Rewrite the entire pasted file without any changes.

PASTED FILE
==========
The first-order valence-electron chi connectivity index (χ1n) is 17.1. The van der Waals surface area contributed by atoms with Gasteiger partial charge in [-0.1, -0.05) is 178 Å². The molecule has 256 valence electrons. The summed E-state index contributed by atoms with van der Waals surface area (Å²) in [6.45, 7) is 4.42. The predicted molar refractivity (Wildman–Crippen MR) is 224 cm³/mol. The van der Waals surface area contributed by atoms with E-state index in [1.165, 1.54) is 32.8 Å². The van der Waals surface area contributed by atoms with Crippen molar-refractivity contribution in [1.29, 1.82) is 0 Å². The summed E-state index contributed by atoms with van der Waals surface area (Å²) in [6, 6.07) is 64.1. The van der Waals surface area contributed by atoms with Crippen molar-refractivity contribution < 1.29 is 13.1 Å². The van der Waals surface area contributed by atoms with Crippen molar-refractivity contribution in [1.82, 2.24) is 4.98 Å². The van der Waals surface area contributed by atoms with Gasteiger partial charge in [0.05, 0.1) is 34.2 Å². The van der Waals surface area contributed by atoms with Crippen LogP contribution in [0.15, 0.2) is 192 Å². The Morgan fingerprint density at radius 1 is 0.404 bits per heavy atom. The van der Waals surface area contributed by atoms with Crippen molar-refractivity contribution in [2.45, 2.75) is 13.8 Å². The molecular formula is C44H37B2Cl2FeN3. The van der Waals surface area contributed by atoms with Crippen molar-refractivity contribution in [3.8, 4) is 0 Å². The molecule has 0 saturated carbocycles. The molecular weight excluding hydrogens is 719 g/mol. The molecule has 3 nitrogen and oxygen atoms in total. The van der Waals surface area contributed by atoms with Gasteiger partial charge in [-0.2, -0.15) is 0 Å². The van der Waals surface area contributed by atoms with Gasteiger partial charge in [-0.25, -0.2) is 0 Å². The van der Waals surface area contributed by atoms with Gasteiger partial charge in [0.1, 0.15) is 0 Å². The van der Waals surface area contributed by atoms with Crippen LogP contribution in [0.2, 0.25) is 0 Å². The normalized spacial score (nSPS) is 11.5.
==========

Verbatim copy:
The first-order valence-electron chi connectivity index (χ1n) is 17.1. The van der Waals surface area contributed by atoms with Gasteiger partial charge in [-0.1, -0.05) is 178 Å². The molecule has 256 valence electrons. The summed E-state index contributed by atoms with van der Waals surface area (Å²) in [6.45, 7) is 4.42. The predicted molar refractivity (Wildman–Crippen MR) is 224 cm³/mol. The van der Waals surface area contributed by atoms with E-state index in [1.165, 1.54) is 32.8 Å². The van der Waals surface area contributed by atoms with Crippen molar-refractivity contribution in [1.29, 1.82) is 0 Å². The summed E-state index contributed by atoms with van der Waals surface area (Å²) in [6, 6.07) is 64.1. The van der Waals surface area contributed by atoms with Crippen molar-refractivity contribution < 1.29 is 13.1 Å². The van der Waals surface area contributed by atoms with Crippen molar-refractivity contribution in [1.82, 2.24) is 4.98 Å². The van der Waals surface area contributed by atoms with Gasteiger partial charge in [0.05, 0.1) is 34.2 Å². The van der Waals surface area contributed by atoms with Crippen LogP contribution in [0.15, 0.2) is 192 Å². The Morgan fingerprint density at radius 1 is 0.404 bits per heavy atom. The van der Waals surface area contributed by atoms with Crippen molar-refractivity contribution in [2.45, 2.75) is 13.8 Å². The molecular formula is C44H37B2Cl2FeN3. The van der Waals surface area contributed by atoms with Crippen molar-refractivity contribution in [3.8, 4) is 0 Å². The molecule has 0 saturated carbocycles. The molecular weight excluding hydrogens is 719 g/mol. The molecule has 3 nitrogen and oxygen atoms in total. The van der Waals surface area contributed by atoms with Gasteiger partial charge in [-0.2, -0.15) is 0 Å². The van der Waals surface area contributed by atoms with Gasteiger partial charge in [-0.25, -0.2) is 0 Å². The van der Waals surface area contributed by atoms with Gasteiger partial charge in [0.1, 0.15) is 0 Å². The van der Waals surface area contributed by atoms with Crippen LogP contribution in [0.2, 0.25) is 0 Å². The normalized spacial score (nSPS) is 11.5.